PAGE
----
Health in post-2015: Forging consensus in Botswana

Health in post-2015: Forging consensus in Botswana

(Save the Children UK) - Today and tomorrow, a high level meeting has been convened in Botswana to conclude the post-2015 health consultation.

The 40 participants include representatives from governments, the Health 8, the UN Secretary General’s High-Level Panel of eminent persons on the Post-2015 Development Agenda, academia, civil society, the private sector, youth, global leaders, and the Botswana, Sweden, UNICEF, and WHO Task Team that has led the consultation.

Save the Children facilitated a consultation in Bolivia, so we are lucky to have a colleague there to feed into the discussion and report back. Watch this space…

To influence what?

A report from this health consultation will be submitted to the High Level Panel to influence the their cross-sectoral report to the UN Secretary General. This will inform a Summit at the United Nations General Assembly this September, facilitating negotiations between Member States on what follows the Millennium Development Goals (MDGs).

Why does it matter?

While a report to influence another report to influence a Summit might seem far off exciting, it is nonetheless an important step to securing a strong and integrated health goal in the sustainable development agenda.

What are we calling for?

As we have outlined in Ending Poverty in Our Generation and our health briefing, Save the Children is calling for recognition of health as a driver and an objective of sustainable development. Health is a human right and a public good. Better and more equitable health outcomes also increase productivity and resilience, reduce poverty and promote social stability. The importance of health was recognised in the MDGs and must not be lost in the framework that follows.

Getting to zero

The future development framework must build on the strengths and learn from the weaknesses of the MDGs, maintaining momentum on unfinished business and increasing ambition to accelerate progress. Such ambition must be matched with commensurate political and financial resources, acknowledging global shared responsibility to realise the right to health for all.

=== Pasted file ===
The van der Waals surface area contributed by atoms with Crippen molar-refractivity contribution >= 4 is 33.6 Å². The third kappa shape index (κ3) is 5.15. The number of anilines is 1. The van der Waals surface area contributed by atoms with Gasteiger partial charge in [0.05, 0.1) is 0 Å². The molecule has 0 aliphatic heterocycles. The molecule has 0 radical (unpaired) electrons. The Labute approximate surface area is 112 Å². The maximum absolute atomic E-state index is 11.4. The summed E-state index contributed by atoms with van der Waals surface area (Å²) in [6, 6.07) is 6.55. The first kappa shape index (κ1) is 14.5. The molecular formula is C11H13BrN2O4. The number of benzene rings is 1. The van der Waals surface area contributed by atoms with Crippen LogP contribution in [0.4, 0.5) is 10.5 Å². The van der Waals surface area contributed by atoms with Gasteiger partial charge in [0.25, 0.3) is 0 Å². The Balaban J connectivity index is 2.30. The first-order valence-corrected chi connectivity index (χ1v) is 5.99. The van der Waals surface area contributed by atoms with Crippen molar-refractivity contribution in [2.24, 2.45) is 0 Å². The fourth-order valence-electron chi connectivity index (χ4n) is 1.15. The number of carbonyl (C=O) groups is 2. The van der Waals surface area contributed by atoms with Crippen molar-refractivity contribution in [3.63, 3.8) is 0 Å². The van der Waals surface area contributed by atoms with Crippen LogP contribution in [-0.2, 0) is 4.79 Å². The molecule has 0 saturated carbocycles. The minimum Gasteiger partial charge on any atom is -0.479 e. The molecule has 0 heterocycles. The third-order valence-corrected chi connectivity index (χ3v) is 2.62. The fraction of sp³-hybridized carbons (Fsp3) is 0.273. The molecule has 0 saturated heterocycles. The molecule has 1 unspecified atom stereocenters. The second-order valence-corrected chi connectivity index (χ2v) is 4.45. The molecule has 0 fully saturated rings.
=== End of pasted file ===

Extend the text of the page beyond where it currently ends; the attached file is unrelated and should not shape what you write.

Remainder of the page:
Save the Children is calling for the future health goal to:

  • Bring an end to preventable maternal and child mortality with a zero target on preventable deaths;
  • Lay the foundations for sustainable progress on health outcomes through Universal Health Coverage (UHC);
  • Drive reductions in inequalities through goals and targets that are applied explicitly to all sections of society, notably the bottom two wealth quintiles, and not just national averages.

An opportunity for consensus?

As reflected in the draft consultation report, the health community remains fragmented with competing proposals for goals that deliver to particular interest groups. I fear that this will undermine our ability to secure sufficient focus on health in the post-2015 agenda.

But I do believe that consensus can be forged, and the current debates on measurement of UHC could be more inclusive to demonstrate this.

An inclusive health goal can capture the unfinished business of the MDGs, maintaining a focus on mortality and coverage of key interventions. This list should be expanded to reflect the burden of ill-health and chronic diseases, as well as key interventions to address the social determinants of health.

There must be a health systems component that includes financial risk protection and other proxies across the pillars of the health system such as access to appropriately trained health workers.

We feel that it could also include indicators on political commitment to health by tracking public expenditure on health and the institutionalisation of legal frameworks on the right to health. All of these targets and indicators should guide and track reductions in inequalities.

Rather than being territorial and exclusive, we must now be inclusive and collaborative to align behind a strong recommendation to the HLP. We call on the participants on the meeting in Botswana to rise to this challenge.